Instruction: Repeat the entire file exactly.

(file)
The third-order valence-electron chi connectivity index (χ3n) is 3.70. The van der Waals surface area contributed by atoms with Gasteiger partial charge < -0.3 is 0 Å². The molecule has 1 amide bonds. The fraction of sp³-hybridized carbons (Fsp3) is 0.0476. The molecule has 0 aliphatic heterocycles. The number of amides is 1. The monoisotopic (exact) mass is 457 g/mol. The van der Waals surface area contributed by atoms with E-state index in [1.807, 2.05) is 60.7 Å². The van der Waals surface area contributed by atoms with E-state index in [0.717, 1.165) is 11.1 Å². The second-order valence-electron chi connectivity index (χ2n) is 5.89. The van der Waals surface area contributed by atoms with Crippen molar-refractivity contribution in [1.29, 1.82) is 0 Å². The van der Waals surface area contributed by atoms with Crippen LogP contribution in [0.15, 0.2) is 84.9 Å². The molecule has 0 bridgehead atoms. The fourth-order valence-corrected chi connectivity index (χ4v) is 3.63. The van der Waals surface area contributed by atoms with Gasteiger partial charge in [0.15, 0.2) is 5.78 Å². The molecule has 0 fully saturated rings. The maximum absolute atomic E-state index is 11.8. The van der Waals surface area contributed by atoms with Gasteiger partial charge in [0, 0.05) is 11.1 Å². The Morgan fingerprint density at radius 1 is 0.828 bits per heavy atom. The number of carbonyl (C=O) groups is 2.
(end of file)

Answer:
The third-order valence-electron chi connectivity index (χ3n) is 3.70. The van der Waals surface area contributed by atoms with Gasteiger partial charge < -0.3 is 0 Å². The molecule has 1 amide bonds. The fraction of sp³-hybridized carbons (Fsp3) is 0.0476. The molecule has 0 aliphatic heterocycles. The number of amides is 1. The monoisotopic (exact) mass is 457 g/mol. The van der Waals surface area contributed by atoms with E-state index in [1.807, 2.05) is 60.7 Å². The van der Waals surface area contributed by atoms with E-state index in [0.717, 1.165) is 11.1 Å². The second-order valence-electron chi connectivity index (χ2n) is 5.89. The van der Waals surface area contributed by atoms with Crippen molar-refractivity contribution in [1.29, 1.82) is 0 Å². The van der Waals surface area contributed by atoms with Crippen LogP contribution in [0.15, 0.2) is 84.9 Å². The molecule has 0 bridgehead atoms. The fourth-order valence-corrected chi connectivity index (χ4v) is 3.63. The van der Waals surface area contributed by atoms with Gasteiger partial charge in [0.15, 0.2) is 5.78 Å². The molecule has 0 fully saturated rings. The maximum absolute atomic E-state index is 11.8. The van der Waals surface area contributed by atoms with Gasteiger partial charge in [0, 0.05) is 11.1 Å². The Morgan fingerprint density at radius 1 is 0.828 bits per heavy atom. The number of carbonyl (C=O) groups is 2.